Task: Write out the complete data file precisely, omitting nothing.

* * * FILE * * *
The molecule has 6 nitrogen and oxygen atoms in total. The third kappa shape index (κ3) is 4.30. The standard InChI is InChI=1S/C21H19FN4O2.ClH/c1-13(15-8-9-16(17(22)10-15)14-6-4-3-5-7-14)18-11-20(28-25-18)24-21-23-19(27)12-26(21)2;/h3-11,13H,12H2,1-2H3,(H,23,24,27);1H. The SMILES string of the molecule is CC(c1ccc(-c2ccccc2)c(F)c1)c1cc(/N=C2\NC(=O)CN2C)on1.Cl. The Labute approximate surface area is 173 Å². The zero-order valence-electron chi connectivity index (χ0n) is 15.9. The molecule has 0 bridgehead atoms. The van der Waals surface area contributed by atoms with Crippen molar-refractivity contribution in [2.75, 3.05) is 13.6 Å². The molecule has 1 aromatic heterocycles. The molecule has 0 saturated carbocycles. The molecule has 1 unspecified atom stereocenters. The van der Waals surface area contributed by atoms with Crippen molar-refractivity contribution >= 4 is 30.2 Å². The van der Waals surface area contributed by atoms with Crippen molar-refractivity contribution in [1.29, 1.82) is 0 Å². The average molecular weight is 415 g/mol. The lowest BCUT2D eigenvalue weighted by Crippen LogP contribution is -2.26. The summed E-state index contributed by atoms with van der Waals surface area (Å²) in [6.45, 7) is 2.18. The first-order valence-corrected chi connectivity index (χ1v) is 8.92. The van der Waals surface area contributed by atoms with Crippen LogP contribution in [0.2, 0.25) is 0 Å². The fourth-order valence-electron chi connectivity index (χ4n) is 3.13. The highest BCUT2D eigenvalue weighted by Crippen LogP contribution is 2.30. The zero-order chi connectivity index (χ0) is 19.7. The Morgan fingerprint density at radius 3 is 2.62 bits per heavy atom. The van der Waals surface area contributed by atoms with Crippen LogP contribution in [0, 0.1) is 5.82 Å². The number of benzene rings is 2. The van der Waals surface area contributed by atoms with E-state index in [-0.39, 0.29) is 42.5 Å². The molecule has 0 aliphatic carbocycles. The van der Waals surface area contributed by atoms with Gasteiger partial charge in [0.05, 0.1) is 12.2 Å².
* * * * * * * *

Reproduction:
The molecule has 6 nitrogen and oxygen atoms in total. The third kappa shape index (κ3) is 4.30. The standard InChI is InChI=1S/C21H19FN4O2.ClH/c1-13(15-8-9-16(17(22)10-15)14-6-4-3-5-7-14)18-11-20(28-25-18)24-21-23-19(27)12-26(21)2;/h3-11,13H,12H2,1-2H3,(H,23,24,27);1H. The SMILES string of the molecule is CC(c1ccc(-c2ccccc2)c(F)c1)c1cc(/N=C2\NC(=O)CN2C)on1.Cl. The Labute approximate surface area is 173 Å². The zero-order valence-electron chi connectivity index (χ0n) is 15.9. The molecule has 0 bridgehead atoms. The van der Waals surface area contributed by atoms with Crippen molar-refractivity contribution in [2.75, 3.05) is 13.6 Å². The molecule has 1 aromatic heterocycles. The molecule has 0 saturated carbocycles. The molecule has 1 unspecified atom stereocenters. The van der Waals surface area contributed by atoms with Crippen molar-refractivity contribution >= 4 is 30.2 Å². The van der Waals surface area contributed by atoms with Crippen molar-refractivity contribution in [1.29, 1.82) is 0 Å². The average molecular weight is 415 g/mol. The lowest BCUT2D eigenvalue weighted by Crippen LogP contribution is -2.26. The summed E-state index contributed by atoms with van der Waals surface area (Å²) in [6.45, 7) is 2.18. The first-order valence-corrected chi connectivity index (χ1v) is 8.92. The van der Waals surface area contributed by atoms with Crippen LogP contribution in [0.2, 0.25) is 0 Å². The fourth-order valence-electron chi connectivity index (χ4n) is 3.13. The highest BCUT2D eigenvalue weighted by Crippen LogP contribution is 2.30. The zero-order chi connectivity index (χ0) is 19.7. The Morgan fingerprint density at radius 3 is 2.62 bits per heavy atom. The van der Waals surface area contributed by atoms with Crippen LogP contribution in [0, 0.1) is 5.82 Å². The number of benzene rings is 2. The van der Waals surface area contributed by atoms with E-state index in [-0.39, 0.29) is 42.5 Å². The molecule has 0 aliphatic carbocycles. The van der Waals surface area contributed by atoms with Gasteiger partial charge in [0.05, 0.1) is 12.2 Å².